Shifting the spotlight off juniper

Ask any distiller if gin’s juniper-led flavour is important, and they’re bound to tell you it is. After all, juniper is the one thing that makes gin, gin. As Carter puts it, “any gin that seeks to showcase Australian native flavours in a fun and approachable manner needs to be a truly great gin before anything else – and that comes from juniper firstand-foremost.”

Hartshorn, who distils the decidedly unconventional Sheep Whey Gin, agrees juniper is an essential component, but adds, “In my opinion, I don’t like to have the juniper flavour as the dominant botanical.” Instead, Hartshorn prefers to let the juniper take a backseat to two native Australian botanicals. “The traditional gin botanicals have been done to death,” he says.

To purists, that may sound like an admission of heresy. And yet the small-batch Sheep Whey Gin is a far cry from the mass-marketed flavoured gins that have many in the industry so worked up. Hartshorn chooses his botanicals carefully and juniper is still a prominent part of the mix – to lump his gin into the same subcategory as a sugary pink gin would surely confuse more than clarify.

The distillers interviewed for this article all see native botanicals as one of the great strengths of Australian gin. But under the current definition, there’s a fine line between showcasing Australian flavours and ending up in the flavoured gin bin. Something’s got to give.

The Hayman’s campaign led to calls for stricter enforcement of the current definition to separate ‘real gin’ from flavoured gin, but that could easily discourage the experimentation gin is known for. Parkin foresees Australian distillers moving away from gin to create their own spirit, without having to rely on an imported botanical like juniper. “Branching from gin to create a spirit which can be uniquely Australian I think would be beneficial for the Australian industry without adding confusion [to] the gin category,” he says.

Has gin outgrown its original definition?

But perhaps the simple ‘predominantly juniper’ definition just isn’t enough to capture the full spectrum of modern gin. After all, we use country of origin as a shorthand for flavour – Spanish and Mediterranean gins usually feature spices or savoury notes, Japanese gins are often made from rice spirit and sport botanicals like yuzu. The rise of pink gins and barrel-aged (or yellow) gins shows colour is another quick, colloquial category. Clearly, we’re already separating gins into informal groups other than simply traditional or flavoured.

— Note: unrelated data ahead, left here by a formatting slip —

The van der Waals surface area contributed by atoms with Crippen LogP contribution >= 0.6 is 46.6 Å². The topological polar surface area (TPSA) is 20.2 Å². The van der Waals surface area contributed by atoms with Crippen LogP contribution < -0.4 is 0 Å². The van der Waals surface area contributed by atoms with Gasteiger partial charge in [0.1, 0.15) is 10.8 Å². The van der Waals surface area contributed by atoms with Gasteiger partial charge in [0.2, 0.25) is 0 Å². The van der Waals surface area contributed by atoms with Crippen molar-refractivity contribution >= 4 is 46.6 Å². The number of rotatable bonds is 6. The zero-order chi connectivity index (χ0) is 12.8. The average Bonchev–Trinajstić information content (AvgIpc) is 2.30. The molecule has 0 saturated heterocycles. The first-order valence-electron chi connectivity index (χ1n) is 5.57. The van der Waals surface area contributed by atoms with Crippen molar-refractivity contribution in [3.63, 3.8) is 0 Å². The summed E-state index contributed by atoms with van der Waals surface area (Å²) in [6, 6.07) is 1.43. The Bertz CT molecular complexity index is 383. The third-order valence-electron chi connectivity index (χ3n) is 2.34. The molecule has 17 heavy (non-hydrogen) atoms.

These terms don’t need to be enshrined in law, but the industry could formalise their usage, to help drinkers know what to expect when picking up a new gin. The UK Gin Guild is looking to do just that. Instead of becoming the juniper police, the guild is consulting with distillers to create a common “gin lexicon,” which will include descriptions beyond the legal definition. Formalising gin subcategories won’t turn back the tide of pink gins, but it will at least ensure producers and consumers are on the same page.

In the long run, both Gregor and Carter are confident that if our thirst for gin starts to wane, quality products will outlast flavoured gimmicks. “Some of the gins that are not truly craft, not ‘fair dinkum’ if you like, might slowly fade away,” Gregor says. And Carter believes “those distilleries that hang around will have a long and prosperous future…worthy of global attention.” Pink gin may be all the rage for a summer or two, but gin itself has many more summers to go.